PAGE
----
I walked with Purple Pride last Saturday morning at Lake Eola, honoring my late mother and her five-year struggle with Alzheimer's Disease. I was joined by 1,668 more supporters, all walking to honor a loved one or dear friend.
A few nights later, I choked back tears at the Orlando World Marriott listening to the inspirational story of Anthony Starego, a high school kid from New Jersey who is autistic. Anthony hit a game-winning field goal with 21 seconds left to win a game for his school in 2012. His acceptance speech after accepting the Courageous Student-Athlete Award from the National Consortium for Academics and Sports was short and poignant: "I love you mom!"
Later that evening, Lonnie Ali — Muhammad Ali's wife — accepted her induction into the NCAS Hall of Fame for her leadership role in research and education for Parkinson's Disease. That's the monster that is destroying her husband, piece by piece, day by day.
We've all been touched by some disease or disorder. But in October, it's hard to get lost in the parade of pink.
October is all about honoring breast cancer awareness. The NFL is big on pink. Roger Goodell's peeps will sell you all sorts of pink merchandise — boots ($109.95), performance jackets ($89.95) knit beanies ($23.95). Be sure to read the fine print, too: Business Insider reports only about 8 percent of those sales goes toward cancer research.
But it's not just the NFL: We have pink martini specials at bars, specials at restaurants, and even massages.
The marketing monopoly breast cancer has over other diseases is overwhelming. But no disease should be left behind, even in October.
No doubt the Susan G. Komen Foundation does fine work involving cancer research. But what about the fine work of the Alzheimer's Association, the National Multiple Sclerosis Society, the American Heart Association, and others?
I have a great deal of sympathy for breast cancer survivors. Some have overcome. Others, not so much. A friend is now in hospice care after a battle that began with a breast cancer diagnosis. Wendy Chioji, a former news anchor at WESH and another dear friend, is dealing with a recurrence of cancer and is undergoing radiation therapy again.
But here's the reality: Every disease sucks.
Yet somehow, the Susan G. Komen Foundation has managed to grab an inordinate amount of national attention. Give it credit for becoming a marketing beast. And let's be honest about non-profits committed to a cause: Their business model can be predicated on asking for handouts with very little thought given to establishing a viable business model.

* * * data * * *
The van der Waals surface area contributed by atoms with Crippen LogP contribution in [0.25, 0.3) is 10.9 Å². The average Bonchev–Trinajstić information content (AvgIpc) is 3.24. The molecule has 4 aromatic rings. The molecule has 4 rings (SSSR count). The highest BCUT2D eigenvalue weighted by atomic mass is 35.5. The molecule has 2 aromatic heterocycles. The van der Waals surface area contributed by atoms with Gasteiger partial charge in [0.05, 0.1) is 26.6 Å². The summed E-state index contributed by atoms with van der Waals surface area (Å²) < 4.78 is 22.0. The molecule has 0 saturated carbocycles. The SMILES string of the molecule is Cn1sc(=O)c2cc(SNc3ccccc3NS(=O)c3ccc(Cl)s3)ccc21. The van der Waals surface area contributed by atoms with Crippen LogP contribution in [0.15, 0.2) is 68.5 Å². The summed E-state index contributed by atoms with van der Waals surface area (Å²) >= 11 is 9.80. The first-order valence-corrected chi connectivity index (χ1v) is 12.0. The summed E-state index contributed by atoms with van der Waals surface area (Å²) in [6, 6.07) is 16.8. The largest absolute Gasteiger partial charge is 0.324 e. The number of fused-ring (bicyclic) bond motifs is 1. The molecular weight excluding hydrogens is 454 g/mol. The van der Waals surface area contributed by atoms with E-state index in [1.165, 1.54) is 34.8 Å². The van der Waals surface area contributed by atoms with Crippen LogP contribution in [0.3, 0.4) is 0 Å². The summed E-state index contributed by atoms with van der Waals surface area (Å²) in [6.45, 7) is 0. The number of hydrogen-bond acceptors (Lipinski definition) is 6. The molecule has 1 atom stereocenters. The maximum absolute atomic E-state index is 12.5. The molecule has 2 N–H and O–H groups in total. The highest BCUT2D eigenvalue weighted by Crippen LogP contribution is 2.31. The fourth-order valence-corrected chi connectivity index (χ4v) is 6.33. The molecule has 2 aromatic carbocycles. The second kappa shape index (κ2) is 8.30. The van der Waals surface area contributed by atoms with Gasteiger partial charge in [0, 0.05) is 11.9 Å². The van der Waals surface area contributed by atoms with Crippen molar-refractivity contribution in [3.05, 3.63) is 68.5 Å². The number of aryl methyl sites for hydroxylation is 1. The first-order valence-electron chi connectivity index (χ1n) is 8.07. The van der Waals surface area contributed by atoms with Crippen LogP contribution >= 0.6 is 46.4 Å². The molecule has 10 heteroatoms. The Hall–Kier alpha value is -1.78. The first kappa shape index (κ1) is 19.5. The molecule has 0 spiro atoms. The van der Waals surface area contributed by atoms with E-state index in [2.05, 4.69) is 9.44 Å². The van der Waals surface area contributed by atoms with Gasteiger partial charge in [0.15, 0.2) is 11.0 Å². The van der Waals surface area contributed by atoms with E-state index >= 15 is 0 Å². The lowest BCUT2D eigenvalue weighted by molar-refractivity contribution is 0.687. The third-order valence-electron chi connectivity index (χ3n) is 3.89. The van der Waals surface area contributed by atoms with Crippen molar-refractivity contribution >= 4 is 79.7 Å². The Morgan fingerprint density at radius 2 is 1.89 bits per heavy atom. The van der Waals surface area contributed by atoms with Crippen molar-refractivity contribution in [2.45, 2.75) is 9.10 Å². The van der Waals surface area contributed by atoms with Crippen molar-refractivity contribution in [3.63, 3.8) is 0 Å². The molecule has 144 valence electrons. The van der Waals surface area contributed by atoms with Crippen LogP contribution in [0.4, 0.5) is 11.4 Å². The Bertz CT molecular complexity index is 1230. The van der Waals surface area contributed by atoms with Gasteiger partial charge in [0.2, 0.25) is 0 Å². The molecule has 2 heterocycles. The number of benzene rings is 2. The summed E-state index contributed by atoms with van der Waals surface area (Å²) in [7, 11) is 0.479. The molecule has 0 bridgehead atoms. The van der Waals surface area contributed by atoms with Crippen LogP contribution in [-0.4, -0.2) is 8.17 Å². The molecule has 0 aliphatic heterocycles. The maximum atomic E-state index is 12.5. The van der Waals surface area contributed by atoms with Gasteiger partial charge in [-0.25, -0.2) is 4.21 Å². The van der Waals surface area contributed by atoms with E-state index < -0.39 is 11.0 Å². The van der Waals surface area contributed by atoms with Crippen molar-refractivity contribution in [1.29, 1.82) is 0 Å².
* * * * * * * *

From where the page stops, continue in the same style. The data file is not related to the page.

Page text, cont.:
But that also doesn't mean they are less worthy.
It's worth noting that heart disease and lung cancer each kill more women in the United States than breast cancer. There are more than 5 million people living with Alzheimer's, and it is the sixth leading cause of death in the United States.
Where are the parades of color in honor of the work they do?
The NFL's hypocrisy in all of this is staggering. It fined Chicago Bears wide receiver Brandon Marshall $10,500 for wearing green shoes — honoring Mental Health Awareness Week — during a recent Thursday Night football game. Marshall wouldn't have paid a cent if he was suited up Pretty in Pink, however.
Marshall, a former UCF football star, was diagnosed with borderline personality disorder in 2011, and obviously used the game as a platform to raise awareness. The NFL simply used it to show how petty it can be when players are not in lock-step with "unauthorized" causes.
But the NFL's hypocrisy runs even deeper than that. It has systematically denied that playing tackle football can have a correlation with dementia, Alzheimer's Disease and other types of brain-related injuries (watch the PBS documentary "League of Denial"). Obviously the NFL does not want to draw attention to the logistical premise that getting your brain bounced around every Sunday could lead to some long-term issues. It is, after all, a league of denial.
The good news is that the calendar is about to flip, and the pinkish hue of October will be in our rear-view mirror.
Unless you spot somebody in those pricey, pink NFL boots.